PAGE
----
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Berlin – Mix of Old & New!

June 3, 2010

After months of anticipation and preparation, not to mention a grueling 20+ hrs of traveling to get here, we finally arrived in Berlin about a week ago.  To start with, initial reactions – one of the things I’ve found most striking as we’ve been exploring is the edginess of the eastern part of the city when compared to the west.  Copious amounts of graffiti seem to represent the political, social, artistic, and cultural voice of the citizens here and is much more prominent in the east, though it is interspersed throughout the city.  Some of the most amazing graffiti I’ve ever seen was found in the art district of East Berlin:

Artwork lines both the streets and alleyways alike and can be found almost everywhere in town.  And what is most surprising is that most graffiti and street art not only seem to be tolerated but almost celebrated as a form of expression.

Many of the older buildings in the eastern part of the city are almost foreboding in their distinct utilitarian style; a multitude of abandoned buildings and lots are either being vigorously absorbed back into nature, have become both palette and display for urban art and graffiti, or have been literally occupied and taken over (borrowed, not owned) by people to house clubs, bars, or other similar business ventures, which the city allows for the sake of the local economy.  I can’t say for sure that I actually saw many homeless people there though it seemed that people could also live in these dilapidated shelter situations if they needed to.

And on that point, unlike the increasingly hostile environment we’re seeing more and more often in Denver concerning treatment and tolerance of the homeless, there was much less of that in Berlin (though you did have to pay to use public restrooms).  While discussing the economy with many German residents, I discovered some interesting and relevant rebuttals concerning a more socialized style political economy, of which I have always been a strong proponent.  Some components are wonderful, such as socialized medicine, a much more socialized and inclusive form of unemployment benefits, and very low cost college tuition.  But all of this comes at a price – first the increasingly overwhelming economic costs which are compounding due to the current state of the global economy; and secondly, the social costs – in the case of college specifically, the resulting quality of an individualized university experience can be lacking.  But there is something to be said for everyone knowing they will have enough money for food and shelter no matter what, that they can be treated for a medical condition regardless of their economic situation, and that they have the opportunity to go to college without having to pay very much in the way of tuition.  I’m feel more educated concerning the pitfalls related to a more socialized system but I personally still find it to be a more preferable option than others.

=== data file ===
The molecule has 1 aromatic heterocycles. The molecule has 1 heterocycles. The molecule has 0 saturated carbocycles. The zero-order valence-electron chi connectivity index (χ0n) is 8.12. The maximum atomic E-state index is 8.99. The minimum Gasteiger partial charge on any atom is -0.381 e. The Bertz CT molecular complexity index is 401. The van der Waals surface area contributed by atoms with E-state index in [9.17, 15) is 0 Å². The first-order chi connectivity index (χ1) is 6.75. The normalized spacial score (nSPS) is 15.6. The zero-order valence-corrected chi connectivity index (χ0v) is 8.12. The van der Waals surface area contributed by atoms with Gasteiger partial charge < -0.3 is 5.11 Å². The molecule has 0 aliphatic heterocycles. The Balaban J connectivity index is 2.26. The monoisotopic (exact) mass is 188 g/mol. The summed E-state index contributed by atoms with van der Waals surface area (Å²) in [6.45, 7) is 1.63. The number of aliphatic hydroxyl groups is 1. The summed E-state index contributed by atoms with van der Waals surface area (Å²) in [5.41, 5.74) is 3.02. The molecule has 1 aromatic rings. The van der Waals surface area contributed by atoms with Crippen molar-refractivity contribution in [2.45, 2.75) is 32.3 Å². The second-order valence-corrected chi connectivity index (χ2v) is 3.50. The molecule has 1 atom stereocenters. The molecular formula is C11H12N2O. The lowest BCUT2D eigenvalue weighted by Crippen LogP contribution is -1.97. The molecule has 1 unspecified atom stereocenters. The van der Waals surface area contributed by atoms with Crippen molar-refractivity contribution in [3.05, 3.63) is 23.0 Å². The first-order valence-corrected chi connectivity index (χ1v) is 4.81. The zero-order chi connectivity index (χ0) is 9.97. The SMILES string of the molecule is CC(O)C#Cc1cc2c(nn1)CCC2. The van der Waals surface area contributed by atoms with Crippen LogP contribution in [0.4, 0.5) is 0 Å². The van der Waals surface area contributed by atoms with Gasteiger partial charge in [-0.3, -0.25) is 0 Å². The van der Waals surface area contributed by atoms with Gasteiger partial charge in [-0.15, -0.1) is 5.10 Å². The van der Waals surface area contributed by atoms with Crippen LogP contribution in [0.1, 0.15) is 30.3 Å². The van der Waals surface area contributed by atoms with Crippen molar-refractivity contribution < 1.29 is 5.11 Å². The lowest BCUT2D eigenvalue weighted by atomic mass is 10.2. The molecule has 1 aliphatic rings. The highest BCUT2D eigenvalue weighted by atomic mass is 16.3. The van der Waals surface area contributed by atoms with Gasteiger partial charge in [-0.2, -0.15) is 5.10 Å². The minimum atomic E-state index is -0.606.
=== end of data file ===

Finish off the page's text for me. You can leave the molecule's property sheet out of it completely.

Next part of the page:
Another favorite feature of mine in Berlin is the environmental component.  From various futuristic eco-friendly buildings, less prevalence of non-biodegradable disposable containers (plastic bottles, plastic bags, etc.), general energy conservation (most people do not own dryers or cars), an amazing and highly connected transit system which runs all the time, to the many beautiful public parks (crowned by Berlin’s Tiergarten which is a HUGE park in the middle of the city spanning 2-1/2 acres), I found the various environmentally conscious components of Berlin to be wonderful.  Although I had read of it previously and found it interesting, I was inspired by the once-called Reichstag Building, or it’s now official name, the German Bundestag (home of the German Parliament) once there in person. Environmentally, it is awe inspiring equipped with a plethora of energy saving technology including a light funneling mirrored cone, heat recovery systems, solar panels, generators fueled by rapeseed biodiesel, and a water reclamation system.  Further the symbolism represented by the building itself brings together the tangled history of Berlin and provides a foundation of renewal.  The building has a long history that began in 1894 – it was once home to the Reichstag, which was the Parliament of the German Empire and the Weimar Republic; it is the infamous building which suspiciously caught fire shortly after Hitler came to power ominously ushering in an era of no democracy; after World War II, the building was practically in ruins though the Red Army briefly occupied it and flew a Russian flag over it as a symbol of their victory; it rebuilt during the early 1960s and used  as a history museum and occasionally as a government meeting building; after reunification, the building was once again formally established as the home of the new German Parliament; final reconstruction of the building began in 1995 and now the building, a blend of the astounding old and new Germany, has as its center feature, a glass dome which is meant to symbolize the transparency of the German government.

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